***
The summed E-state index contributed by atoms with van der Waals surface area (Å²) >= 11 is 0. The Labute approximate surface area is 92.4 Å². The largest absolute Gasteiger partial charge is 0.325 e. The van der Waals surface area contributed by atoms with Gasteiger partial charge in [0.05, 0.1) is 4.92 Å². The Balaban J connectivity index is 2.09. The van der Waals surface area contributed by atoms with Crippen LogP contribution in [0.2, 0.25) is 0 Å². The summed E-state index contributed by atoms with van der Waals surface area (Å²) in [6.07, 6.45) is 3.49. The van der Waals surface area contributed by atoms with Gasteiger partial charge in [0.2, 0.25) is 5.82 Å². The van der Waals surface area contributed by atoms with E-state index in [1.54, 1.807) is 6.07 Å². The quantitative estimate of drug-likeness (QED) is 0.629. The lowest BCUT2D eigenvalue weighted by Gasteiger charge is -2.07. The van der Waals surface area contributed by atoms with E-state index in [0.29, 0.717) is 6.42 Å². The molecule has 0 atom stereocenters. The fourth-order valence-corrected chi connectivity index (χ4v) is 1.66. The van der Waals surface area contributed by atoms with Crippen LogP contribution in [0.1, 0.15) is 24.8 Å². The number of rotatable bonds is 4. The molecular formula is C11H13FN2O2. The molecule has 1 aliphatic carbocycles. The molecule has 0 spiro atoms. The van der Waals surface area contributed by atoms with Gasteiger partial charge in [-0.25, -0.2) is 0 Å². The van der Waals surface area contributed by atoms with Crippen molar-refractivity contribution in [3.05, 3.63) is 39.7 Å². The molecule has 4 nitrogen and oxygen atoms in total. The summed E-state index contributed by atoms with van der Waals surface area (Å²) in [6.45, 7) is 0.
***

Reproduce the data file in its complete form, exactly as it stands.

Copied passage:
The summed E-state index contributed by atoms with van der Waals surface area (Å²) >= 11 is 0. The Labute approximate surface area is 92.4 Å². The largest absolute Gasteiger partial charge is 0.325 e. The van der Waals surface area contributed by atoms with Gasteiger partial charge in [0.05, 0.1) is 4.92 Å². The Balaban J connectivity index is 2.09. The van der Waals surface area contributed by atoms with Crippen LogP contribution in [0.2, 0.25) is 0 Å². The summed E-state index contributed by atoms with van der Waals surface area (Å²) in [6.07, 6.45) is 3.49. The van der Waals surface area contributed by atoms with Gasteiger partial charge in [0.2, 0.25) is 5.82 Å². The van der Waals surface area contributed by atoms with E-state index in [1.54, 1.807) is 6.07 Å². The quantitative estimate of drug-likeness (QED) is 0.629. The lowest BCUT2D eigenvalue weighted by Gasteiger charge is -2.07. The van der Waals surface area contributed by atoms with E-state index in [0.29, 0.717) is 6.42 Å². The molecule has 0 atom stereocenters. The fourth-order valence-corrected chi connectivity index (χ4v) is 1.66. The van der Waals surface area contributed by atoms with Crippen LogP contribution in [0.1, 0.15) is 24.8 Å². The number of rotatable bonds is 4. The molecular formula is C11H13FN2O2. The molecule has 1 aliphatic carbocycles. The molecule has 0 spiro atoms. The van der Waals surface area contributed by atoms with Gasteiger partial charge in [-0.25, -0.2) is 0 Å². The van der Waals surface area contributed by atoms with Crippen molar-refractivity contribution in [3.05, 3.63) is 39.7 Å². The molecule has 4 nitrogen and oxygen atoms in total. The summed E-state index contributed by atoms with van der Waals surface area (Å²) in [6.45, 7) is 0.